The senior cabinet minister made the plea at an economic conference in Berlin, as he acknowledged talks with the EU remain difficult.
He was silent on the big issue of how much the UK will have to pay Brussels to settle its divorce bill, amid signs Theresa May will attempt to break the deadlock by doubling her offer to around £40bn in the coming weeks.
But Davis delivered a coded warning that Germany and other EU states should beware harming their own economies by putting political considerations first, such as the desire to punish Britain for leaving.
Listing the many economic ties between the UK and Germany, he said: “In the face of those facts I know that no one would allow short term interests to risk those hard-earned gains. Because putting politics above prosperity is never a smart choice.”
Setting out his vision for post-Brexit, Davis stressed the UK government’s hope that a special trade deal can be negotiated, despite leaked EU documents suggesting Britain will only be offered a basic one similar to that struck with Canada.
The document, obtained by the Politico website, spells out how the British government’s rejection of membership of the single market and the customs union leaves the member states with little wriggle room in trade talks.
The paper states that “single market arrangements in certain areas” or the “evolution of our regulatory frameworks” could not be managed within the EU body of law as it stands and therefore the UK would have to be satisfied with a “standard FTA”.
However, Davis told the conference: “We are seeking a new framework that allows for a close economic partnership ... that recognises both our unique starting point and our trusted, historic relationship.
“We will be a third country partner like no other. Much closer than Canada, much bigger than Norway, and uniquely integrated on everything from energy networks to services.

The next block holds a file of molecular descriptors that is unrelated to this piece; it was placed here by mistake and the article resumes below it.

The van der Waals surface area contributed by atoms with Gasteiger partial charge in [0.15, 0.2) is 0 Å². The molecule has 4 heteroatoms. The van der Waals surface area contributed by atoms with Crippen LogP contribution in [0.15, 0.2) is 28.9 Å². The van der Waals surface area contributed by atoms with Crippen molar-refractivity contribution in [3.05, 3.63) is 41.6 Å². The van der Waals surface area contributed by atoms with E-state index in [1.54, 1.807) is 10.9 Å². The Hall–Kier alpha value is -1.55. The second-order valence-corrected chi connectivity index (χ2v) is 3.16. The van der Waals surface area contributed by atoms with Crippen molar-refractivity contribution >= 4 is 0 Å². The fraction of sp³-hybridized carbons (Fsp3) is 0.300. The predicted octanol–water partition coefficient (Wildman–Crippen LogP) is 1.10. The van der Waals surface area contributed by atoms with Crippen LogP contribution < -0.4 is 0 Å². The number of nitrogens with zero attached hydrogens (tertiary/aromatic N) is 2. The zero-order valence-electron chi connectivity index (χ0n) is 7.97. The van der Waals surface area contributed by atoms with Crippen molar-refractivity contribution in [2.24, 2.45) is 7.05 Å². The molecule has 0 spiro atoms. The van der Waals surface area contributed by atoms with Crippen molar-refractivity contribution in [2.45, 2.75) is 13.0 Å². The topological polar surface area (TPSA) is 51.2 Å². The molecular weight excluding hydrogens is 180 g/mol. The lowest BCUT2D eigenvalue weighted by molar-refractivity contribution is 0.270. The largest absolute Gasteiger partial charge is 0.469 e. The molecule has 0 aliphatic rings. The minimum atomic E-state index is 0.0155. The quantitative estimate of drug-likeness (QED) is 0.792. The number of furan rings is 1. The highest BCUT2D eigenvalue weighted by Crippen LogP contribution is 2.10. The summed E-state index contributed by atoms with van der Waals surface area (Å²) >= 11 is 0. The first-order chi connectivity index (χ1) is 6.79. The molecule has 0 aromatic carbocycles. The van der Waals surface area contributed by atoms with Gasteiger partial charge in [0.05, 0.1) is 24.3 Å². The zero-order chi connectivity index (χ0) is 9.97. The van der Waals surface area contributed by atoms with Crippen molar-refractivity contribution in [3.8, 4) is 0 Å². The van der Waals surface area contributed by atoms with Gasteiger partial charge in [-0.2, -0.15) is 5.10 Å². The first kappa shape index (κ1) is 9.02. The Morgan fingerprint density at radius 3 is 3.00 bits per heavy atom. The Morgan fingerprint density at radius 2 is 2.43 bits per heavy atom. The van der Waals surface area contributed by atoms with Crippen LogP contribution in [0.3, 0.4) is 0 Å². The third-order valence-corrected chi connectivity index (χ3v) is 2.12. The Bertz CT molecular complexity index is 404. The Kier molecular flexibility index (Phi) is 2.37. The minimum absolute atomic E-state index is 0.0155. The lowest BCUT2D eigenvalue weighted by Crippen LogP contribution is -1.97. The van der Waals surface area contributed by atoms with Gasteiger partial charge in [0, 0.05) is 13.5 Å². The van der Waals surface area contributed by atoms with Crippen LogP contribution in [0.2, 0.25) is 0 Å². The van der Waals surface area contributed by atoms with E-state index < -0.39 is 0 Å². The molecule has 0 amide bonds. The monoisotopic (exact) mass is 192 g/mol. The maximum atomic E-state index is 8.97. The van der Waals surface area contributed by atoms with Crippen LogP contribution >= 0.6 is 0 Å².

“The key pillar of this will be a deep and comprehensive free trade agreement – the scope of which should beyond any the EU has agreed before.”
At the conference hosted by Süddeutsche Zeitung, he also dismissed the newspaper’s recent claims that “Britain wants to isolate itself” and that the British are “short-sighted islanders”.
“We are the same country we have always been. With the same values and same principles we have always had,” he said.
As Davis made his pitch in Germany, the prime minister was travelling to Sweden for an EU leaders’ summit, where she was expected to meet Donald Tusk, the European Council president, on Friday morning.
May is likely to be pressed for a higher offer of money than the £20bn put forward by the UK already, as Britain faces a two-week deadline to unblock the Brexit talks.
At the meeting, Tusk will warn the prime minister that she cannot take for granted that the other 27 member states will rule in December that there has been “sufficient progress” on the divorce bill in order to move on to talks about trade.
The Guardian has further learned that the 27 member states have sought a legal opinion from the European commission on a possible extension of the two years allowed for talks under article 50 of the Lisbon treaty.
The member states do not envision a lengthy extension of the two years, however. One EU diplomat said: “We all have our own domestic political situations to deal with and so I can’t imagine us having unanimity on extending article 50. And this extension would only be if we are near striking a deal and need a few extra weeks or months.”